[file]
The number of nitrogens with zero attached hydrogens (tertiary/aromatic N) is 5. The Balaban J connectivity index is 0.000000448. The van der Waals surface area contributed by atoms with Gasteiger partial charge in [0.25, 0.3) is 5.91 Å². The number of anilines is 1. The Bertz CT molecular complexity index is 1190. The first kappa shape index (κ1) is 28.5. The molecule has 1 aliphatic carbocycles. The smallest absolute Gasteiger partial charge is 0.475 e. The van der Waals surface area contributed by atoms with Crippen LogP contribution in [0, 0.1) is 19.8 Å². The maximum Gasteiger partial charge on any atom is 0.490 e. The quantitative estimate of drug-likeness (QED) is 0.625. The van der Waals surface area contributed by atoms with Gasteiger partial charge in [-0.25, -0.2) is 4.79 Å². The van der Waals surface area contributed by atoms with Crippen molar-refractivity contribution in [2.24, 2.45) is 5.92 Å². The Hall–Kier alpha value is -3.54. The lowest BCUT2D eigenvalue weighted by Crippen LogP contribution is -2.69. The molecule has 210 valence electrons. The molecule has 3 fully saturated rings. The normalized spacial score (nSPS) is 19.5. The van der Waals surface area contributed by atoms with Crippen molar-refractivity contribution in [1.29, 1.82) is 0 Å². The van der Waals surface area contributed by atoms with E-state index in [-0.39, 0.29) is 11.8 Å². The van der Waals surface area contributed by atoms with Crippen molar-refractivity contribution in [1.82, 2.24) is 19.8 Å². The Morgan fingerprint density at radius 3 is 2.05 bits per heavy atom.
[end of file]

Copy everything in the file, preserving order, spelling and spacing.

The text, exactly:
The number of nitrogens with zero attached hydrogens (tertiary/aromatic N) is 5. The Balaban J connectivity index is 0.000000448. The van der Waals surface area contributed by atoms with Gasteiger partial charge in [0.25, 0.3) is 5.91 Å². The number of anilines is 1. The Bertz CT molecular complexity index is 1190. The first kappa shape index (κ1) is 28.5. The molecule has 1 aliphatic carbocycles. The smallest absolute Gasteiger partial charge is 0.475 e. The van der Waals surface area contributed by atoms with Crippen LogP contribution in [0, 0.1) is 19.8 Å². The maximum Gasteiger partial charge on any atom is 0.490 e. The quantitative estimate of drug-likeness (QED) is 0.625. The van der Waals surface area contributed by atoms with Gasteiger partial charge in [-0.25, -0.2) is 4.79 Å². The van der Waals surface area contributed by atoms with Crippen molar-refractivity contribution in [2.24, 2.45) is 5.92 Å². The Hall–Kier alpha value is -3.54. The lowest BCUT2D eigenvalue weighted by Crippen LogP contribution is -2.69. The molecule has 210 valence electrons. The molecule has 3 fully saturated rings. The normalized spacial score (nSPS) is 19.5. The van der Waals surface area contributed by atoms with Crippen molar-refractivity contribution in [1.29, 1.82) is 0 Å². The van der Waals surface area contributed by atoms with E-state index in [-0.39, 0.29) is 11.8 Å². The van der Waals surface area contributed by atoms with Crippen molar-refractivity contribution in [1.82, 2.24) is 19.8 Å². The Morgan fingerprint density at radius 3 is 2.05 bits per heavy atom.